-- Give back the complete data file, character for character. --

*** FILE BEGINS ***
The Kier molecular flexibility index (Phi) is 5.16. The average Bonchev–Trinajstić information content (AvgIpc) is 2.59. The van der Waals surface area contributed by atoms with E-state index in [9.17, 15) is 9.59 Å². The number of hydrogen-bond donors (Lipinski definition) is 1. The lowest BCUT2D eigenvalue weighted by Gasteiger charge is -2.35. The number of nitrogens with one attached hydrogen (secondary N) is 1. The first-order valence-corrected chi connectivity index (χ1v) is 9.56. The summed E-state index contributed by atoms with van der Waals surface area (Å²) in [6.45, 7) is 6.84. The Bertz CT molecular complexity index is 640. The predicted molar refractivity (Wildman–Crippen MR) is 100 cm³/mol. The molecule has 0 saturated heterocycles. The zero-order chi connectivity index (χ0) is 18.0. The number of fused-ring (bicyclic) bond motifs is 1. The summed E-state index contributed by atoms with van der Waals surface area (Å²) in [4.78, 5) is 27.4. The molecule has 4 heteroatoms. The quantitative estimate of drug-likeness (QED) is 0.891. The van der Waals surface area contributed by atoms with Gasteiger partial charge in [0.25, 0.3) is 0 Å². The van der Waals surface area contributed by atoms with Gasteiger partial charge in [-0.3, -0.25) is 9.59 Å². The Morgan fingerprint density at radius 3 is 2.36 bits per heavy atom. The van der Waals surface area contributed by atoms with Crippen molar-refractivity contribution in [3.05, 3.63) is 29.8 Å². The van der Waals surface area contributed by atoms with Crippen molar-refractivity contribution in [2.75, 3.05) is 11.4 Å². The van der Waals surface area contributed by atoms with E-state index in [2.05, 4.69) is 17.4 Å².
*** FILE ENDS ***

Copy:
The Kier molecular flexibility index (Phi) is 5.16. The average Bonchev–Trinajstić information content (AvgIpc) is 2.59. The van der Waals surface area contributed by atoms with E-state index in [9.17, 15) is 9.59 Å². The number of hydrogen-bond donors (Lipinski definition) is 1. The lowest BCUT2D eigenvalue weighted by Gasteiger charge is -2.35. The number of nitrogens with one attached hydrogen (secondary N) is 1. The first-order valence-corrected chi connectivity index (χ1v) is 9.56. The summed E-state index contributed by atoms with van der Waals surface area (Å²) in [6.45, 7) is 6.84. The Bertz CT molecular complexity index is 640. The predicted molar refractivity (Wildman–Crippen MR) is 100 cm³/mol. The molecule has 0 saturated heterocycles. The zero-order chi connectivity index (χ0) is 18.0. The number of fused-ring (bicyclic) bond motifs is 1. The summed E-state index contributed by atoms with van der Waals surface area (Å²) in [4.78, 5) is 27.4. The molecule has 4 heteroatoms. The quantitative estimate of drug-likeness (QED) is 0.891. The van der Waals surface area contributed by atoms with Gasteiger partial charge in [0.25, 0.3) is 0 Å². The van der Waals surface area contributed by atoms with Gasteiger partial charge in [-0.3, -0.25) is 9.59 Å². The Morgan fingerprint density at radius 3 is 2.36 bits per heavy atom. The van der Waals surface area contributed by atoms with Crippen molar-refractivity contribution in [3.05, 3.63) is 29.8 Å². The van der Waals surface area contributed by atoms with Crippen molar-refractivity contribution in [2.75, 3.05) is 11.4 Å². The van der Waals surface area contributed by atoms with E-state index in [2.05, 4.69) is 17.4 Å².